Saturday, January 07, 2012

Focus on the Family distorts ANOTHER study to denigrate same-sex families

Glenn T. Stanton can't stop lying about same-sex families

I wish more attention was focused on how religious right groups and talking heads distort science to denigrate the lgbtq community.

There is a Pulitzer just waiting for the intrepid reporter who can break down this decades old story. At any rate, until that happens, it's up to us bloggers to make these facts known.

And Think Progress just did:

Focus on the Family’s duplicity is not always obvious, but execution of their anti-gay rhetoric is becoming more transparent. In a post yesterday, FOTF’s director of Global Family Formation Studies Glenn T. Stanton boasted that a new study from the University of Chicago Booth School of Business proves that boys benefit behaviorally from having “a home with a mom and a dad”:
STANTON: This supports over three decades of consistent research showing that kids who grow up in a home with their married parents tend to do better in all measures of educational attainment than their peers being raised in single, divorced and cohabiting-parent homes. This is true from everything from grade-point average, behavioral issues, high school graduation and going on to graduate from college. Moms and dads both matter here, as well as the type of relationship between them.
But though FOTF is clearly trying to use this as evidence against same-sex marriage, the study did not prove anything “against” same-sex parents.  The study in question (PDF here) did not, in fact, address same-sex parenting whatsoever, but instead compared children raised by married heterosexual parents to children raised by a single mother. It is one of many “fatherless” studies that conservative groups use to conflate not having a father/having one mother with having two mothers. Recall when Sen. Al Franken eviscerated FOTF’s Tom Minnery at a July Senate hearing for attempting to do the very same thing.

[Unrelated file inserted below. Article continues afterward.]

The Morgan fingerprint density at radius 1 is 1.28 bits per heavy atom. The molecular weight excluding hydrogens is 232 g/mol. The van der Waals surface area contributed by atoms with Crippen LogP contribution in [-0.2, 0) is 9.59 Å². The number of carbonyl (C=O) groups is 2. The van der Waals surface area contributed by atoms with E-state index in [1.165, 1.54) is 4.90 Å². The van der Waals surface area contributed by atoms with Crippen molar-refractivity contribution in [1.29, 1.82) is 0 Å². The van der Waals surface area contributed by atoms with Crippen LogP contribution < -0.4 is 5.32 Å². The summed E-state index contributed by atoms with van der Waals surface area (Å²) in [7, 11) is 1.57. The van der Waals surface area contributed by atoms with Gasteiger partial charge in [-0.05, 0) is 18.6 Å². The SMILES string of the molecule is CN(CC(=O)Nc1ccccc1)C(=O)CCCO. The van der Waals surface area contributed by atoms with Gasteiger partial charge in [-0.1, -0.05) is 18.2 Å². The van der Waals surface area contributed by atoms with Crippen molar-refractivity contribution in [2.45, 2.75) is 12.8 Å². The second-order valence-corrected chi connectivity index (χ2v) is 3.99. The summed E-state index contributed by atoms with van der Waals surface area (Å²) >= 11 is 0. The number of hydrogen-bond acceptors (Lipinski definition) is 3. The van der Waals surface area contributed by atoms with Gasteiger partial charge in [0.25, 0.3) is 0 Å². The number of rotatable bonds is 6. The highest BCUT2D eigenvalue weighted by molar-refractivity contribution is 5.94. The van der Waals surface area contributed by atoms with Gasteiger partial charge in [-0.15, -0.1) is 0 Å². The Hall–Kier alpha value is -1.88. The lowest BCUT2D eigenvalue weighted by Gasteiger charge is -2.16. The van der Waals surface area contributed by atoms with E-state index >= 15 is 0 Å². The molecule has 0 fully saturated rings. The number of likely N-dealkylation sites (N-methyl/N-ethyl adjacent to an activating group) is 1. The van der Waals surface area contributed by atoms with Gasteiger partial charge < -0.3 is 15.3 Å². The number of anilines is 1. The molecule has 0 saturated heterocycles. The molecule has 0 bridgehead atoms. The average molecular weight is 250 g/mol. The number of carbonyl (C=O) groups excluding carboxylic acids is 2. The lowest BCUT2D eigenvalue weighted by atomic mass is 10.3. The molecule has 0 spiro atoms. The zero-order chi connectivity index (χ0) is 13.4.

If anything, the Booth study supports arguments in favor of marriage equality, because it found that it was neither family structure nor biology that were the direct cause of differences in boys’ behavior, but environmental factors determined by levels of parental input. Stanton’s conclusions reflect nothing found in the actual research data — merely his discriminating ideology.

It should be known that scientific distortions is old hat for Stanton. In March 2008,  he claimed that there’s a “clear consensus” among anthropologists that “A family is a unit that draws from the two types of humanity, male and female.”

However, those with expertise in such matters vehemently disagreed with this claim.